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Taiwan is seeking to boost the use of English in its higher education sector, with growth in international student recruitment seen as a way of combating local demographic decline and the loss of Chinese applicants.

The Ministry of Education is seeking to recruit leading universities to join a $35.5 million program that seeks to make half of all graduates from participating institutions bilingual over the course of the next decade.

That would be a steep climb, given that only a fifth of both school leavers and full-time university lecturers have the ability to engage comfortably in English teaching and learning.

The new funding will support the hiring of new faculty and the development of new curricula.

To qualify, universities will need to be teaching 5 percent of undergraduate and 10 percent of graduate courses in English.

Currently only 4.5 percent of university courses in Taiwan are taught in English, but that figures rises to 20 percent among elite institutions, The Taipei Times reported.

Academics expressed hope that the plan could support the recruitment of more international students from countries with high levels of English use across Asia.

Taiwan is contending with the same historically low birth rates that have hampered the sustainability of higher education systems across east Asia.

Even before the COVID-19 pandemic, about 100 master’s and Ph.D. programs failed to attract a single candidate in 2019, local media reported. Meanwhile, undergraduate recruitment rates are already maxed out.

“Taiwanese higher education faces dwindling student numbers due to demographics,” John Chung-En Liu, a sociology professor at National Taiwan University, told Times Higher Education. “Already, lower-ranking and smaller private schools are closing, and more universities may shut later.”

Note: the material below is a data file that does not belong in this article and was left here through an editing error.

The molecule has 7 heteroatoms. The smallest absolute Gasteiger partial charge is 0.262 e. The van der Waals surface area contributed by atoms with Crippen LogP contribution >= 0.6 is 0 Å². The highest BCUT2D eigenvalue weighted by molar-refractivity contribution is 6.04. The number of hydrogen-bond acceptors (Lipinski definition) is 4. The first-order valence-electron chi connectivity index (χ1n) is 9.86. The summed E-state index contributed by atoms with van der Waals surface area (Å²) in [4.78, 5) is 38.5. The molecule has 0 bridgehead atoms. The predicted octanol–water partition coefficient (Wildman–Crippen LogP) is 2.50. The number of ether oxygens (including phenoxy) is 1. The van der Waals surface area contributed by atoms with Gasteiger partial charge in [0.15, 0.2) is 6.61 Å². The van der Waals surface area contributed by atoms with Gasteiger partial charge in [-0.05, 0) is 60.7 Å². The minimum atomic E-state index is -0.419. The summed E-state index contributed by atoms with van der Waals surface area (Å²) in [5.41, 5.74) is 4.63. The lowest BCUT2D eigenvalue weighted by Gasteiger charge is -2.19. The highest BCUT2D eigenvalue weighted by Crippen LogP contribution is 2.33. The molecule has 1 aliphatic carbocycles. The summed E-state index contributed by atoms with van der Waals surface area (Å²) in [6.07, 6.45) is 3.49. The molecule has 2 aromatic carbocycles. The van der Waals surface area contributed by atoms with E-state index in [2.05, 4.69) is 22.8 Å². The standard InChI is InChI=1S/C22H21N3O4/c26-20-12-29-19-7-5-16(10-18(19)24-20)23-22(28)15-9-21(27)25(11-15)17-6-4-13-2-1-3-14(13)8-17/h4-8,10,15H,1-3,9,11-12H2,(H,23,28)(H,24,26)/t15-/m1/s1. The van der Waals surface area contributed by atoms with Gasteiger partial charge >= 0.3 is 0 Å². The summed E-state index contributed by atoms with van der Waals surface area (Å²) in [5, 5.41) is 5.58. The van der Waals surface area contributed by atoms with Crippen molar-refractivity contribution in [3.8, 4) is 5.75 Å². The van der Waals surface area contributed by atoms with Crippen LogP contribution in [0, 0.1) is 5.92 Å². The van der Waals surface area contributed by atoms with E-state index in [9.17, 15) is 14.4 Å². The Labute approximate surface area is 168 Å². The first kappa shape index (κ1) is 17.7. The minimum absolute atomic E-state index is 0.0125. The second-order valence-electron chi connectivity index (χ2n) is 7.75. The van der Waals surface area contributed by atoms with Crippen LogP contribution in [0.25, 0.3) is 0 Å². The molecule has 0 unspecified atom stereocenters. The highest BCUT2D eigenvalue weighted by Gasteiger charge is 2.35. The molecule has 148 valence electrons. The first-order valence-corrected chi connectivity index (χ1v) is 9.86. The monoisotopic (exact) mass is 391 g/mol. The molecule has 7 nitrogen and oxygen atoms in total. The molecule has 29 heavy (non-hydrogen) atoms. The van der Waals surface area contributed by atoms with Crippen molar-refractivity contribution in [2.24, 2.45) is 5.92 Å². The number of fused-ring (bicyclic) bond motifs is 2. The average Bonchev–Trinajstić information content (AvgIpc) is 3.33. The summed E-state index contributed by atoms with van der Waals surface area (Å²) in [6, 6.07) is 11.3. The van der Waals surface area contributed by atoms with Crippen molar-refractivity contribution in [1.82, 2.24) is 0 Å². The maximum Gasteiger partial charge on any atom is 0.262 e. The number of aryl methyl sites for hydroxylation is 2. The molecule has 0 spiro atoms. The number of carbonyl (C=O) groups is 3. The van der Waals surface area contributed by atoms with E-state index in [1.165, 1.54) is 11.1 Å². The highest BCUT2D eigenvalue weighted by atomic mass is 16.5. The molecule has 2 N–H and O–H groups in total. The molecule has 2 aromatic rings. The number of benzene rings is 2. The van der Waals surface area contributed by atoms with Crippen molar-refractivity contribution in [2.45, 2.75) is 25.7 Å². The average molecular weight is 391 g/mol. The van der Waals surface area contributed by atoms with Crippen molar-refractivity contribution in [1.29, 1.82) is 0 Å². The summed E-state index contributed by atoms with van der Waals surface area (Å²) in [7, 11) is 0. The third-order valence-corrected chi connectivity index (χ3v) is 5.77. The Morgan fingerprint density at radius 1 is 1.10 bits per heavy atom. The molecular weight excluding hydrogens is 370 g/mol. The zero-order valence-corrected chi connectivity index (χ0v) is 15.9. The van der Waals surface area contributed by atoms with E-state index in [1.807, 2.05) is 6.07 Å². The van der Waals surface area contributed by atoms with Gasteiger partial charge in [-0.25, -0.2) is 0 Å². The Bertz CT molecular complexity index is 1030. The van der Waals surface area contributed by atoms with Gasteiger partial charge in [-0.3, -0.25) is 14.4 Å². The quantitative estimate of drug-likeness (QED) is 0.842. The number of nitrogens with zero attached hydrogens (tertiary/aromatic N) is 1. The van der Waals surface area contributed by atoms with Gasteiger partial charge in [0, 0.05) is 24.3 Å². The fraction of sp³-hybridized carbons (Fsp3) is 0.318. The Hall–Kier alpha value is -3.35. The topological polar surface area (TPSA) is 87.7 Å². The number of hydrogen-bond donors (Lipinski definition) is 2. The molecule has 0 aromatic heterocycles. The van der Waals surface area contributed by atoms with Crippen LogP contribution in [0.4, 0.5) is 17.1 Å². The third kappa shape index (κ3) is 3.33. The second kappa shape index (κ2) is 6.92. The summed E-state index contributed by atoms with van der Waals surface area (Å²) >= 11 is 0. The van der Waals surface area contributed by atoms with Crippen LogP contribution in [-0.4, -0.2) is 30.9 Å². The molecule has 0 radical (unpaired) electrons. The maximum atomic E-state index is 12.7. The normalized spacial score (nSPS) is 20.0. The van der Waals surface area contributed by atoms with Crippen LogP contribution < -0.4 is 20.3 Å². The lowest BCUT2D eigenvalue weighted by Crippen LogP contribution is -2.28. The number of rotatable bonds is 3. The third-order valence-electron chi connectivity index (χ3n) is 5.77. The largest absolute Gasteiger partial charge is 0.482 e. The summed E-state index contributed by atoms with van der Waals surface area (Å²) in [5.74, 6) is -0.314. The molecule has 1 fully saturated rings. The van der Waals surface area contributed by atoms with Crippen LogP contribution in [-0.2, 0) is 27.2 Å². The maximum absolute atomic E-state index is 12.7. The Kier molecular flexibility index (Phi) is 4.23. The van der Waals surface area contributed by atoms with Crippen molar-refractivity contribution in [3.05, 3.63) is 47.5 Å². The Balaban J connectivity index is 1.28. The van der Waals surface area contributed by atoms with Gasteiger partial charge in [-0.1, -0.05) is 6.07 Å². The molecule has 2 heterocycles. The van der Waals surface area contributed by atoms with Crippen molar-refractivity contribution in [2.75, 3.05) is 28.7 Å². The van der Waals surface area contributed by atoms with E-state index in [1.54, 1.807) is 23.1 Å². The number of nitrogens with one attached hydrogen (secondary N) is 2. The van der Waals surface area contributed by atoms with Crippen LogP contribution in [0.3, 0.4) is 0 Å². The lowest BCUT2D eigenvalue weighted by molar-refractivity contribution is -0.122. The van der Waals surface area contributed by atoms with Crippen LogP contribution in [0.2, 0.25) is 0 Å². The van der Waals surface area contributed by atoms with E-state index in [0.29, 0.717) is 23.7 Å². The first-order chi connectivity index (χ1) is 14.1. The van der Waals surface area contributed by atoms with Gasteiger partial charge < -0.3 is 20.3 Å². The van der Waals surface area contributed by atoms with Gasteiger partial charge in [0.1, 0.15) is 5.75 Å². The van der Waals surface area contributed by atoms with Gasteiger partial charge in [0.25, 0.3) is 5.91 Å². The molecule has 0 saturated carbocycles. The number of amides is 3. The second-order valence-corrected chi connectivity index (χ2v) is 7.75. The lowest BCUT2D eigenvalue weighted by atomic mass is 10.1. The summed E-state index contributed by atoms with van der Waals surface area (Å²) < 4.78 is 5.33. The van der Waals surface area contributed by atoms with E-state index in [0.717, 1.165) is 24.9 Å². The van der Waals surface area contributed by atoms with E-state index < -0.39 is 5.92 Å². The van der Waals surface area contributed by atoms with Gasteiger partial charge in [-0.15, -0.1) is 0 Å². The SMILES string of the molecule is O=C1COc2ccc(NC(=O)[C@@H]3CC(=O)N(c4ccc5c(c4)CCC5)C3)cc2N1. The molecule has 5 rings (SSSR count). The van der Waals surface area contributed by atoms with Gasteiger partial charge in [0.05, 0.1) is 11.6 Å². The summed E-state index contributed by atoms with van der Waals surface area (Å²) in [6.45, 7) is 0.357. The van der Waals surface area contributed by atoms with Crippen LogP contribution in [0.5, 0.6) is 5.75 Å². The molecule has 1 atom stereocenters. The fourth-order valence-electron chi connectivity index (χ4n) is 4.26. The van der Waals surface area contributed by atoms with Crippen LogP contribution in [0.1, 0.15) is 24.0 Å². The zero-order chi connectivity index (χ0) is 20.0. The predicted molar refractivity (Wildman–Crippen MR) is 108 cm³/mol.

Last year, Beijing barred mainland Chinese students from applying to Taiwanese universities, because of both COVID-19 fears and what it called the “current relationship,” a common way of referring to strained relations.

Liu saw potential for increased student recruitment via Taiwan’s New Southbound Policy, which aims to boost mobility between southeast Asia, south Asia and Australasia.

“We need to engage more on a person-to-person basis, and education is a good way to do that,” he said. “It’s a worthwhile effort, to be global and attract international talent.”

He said Taiwan looked to Hong Kong and Singapore as two “benchmarks for becoming HE hubs.” However, English has been a part of daily life and university administration in those former British colonies for decades, whereas Taiwan still has substantial “bureaucratic hurdles” for non-Chinese speakers.

Chia-Ming Hsueh, a higher education researcher, told Times Higher Education that “while the enrolment rate of higher education in Taiwan is as high as 90 percent and almost all high school graduates can go to universities, the problem of English learning among high school graduates has not been improved for a long time.”

“The main purpose of this policy is to help universities upgrade or transform from an institutional perspective, so as to establish a more friendly environment for foreign scholars and students, improve the ability of local faculty to teach in English, and therefore provide a gateway for local students to use English more fluently,” he said.

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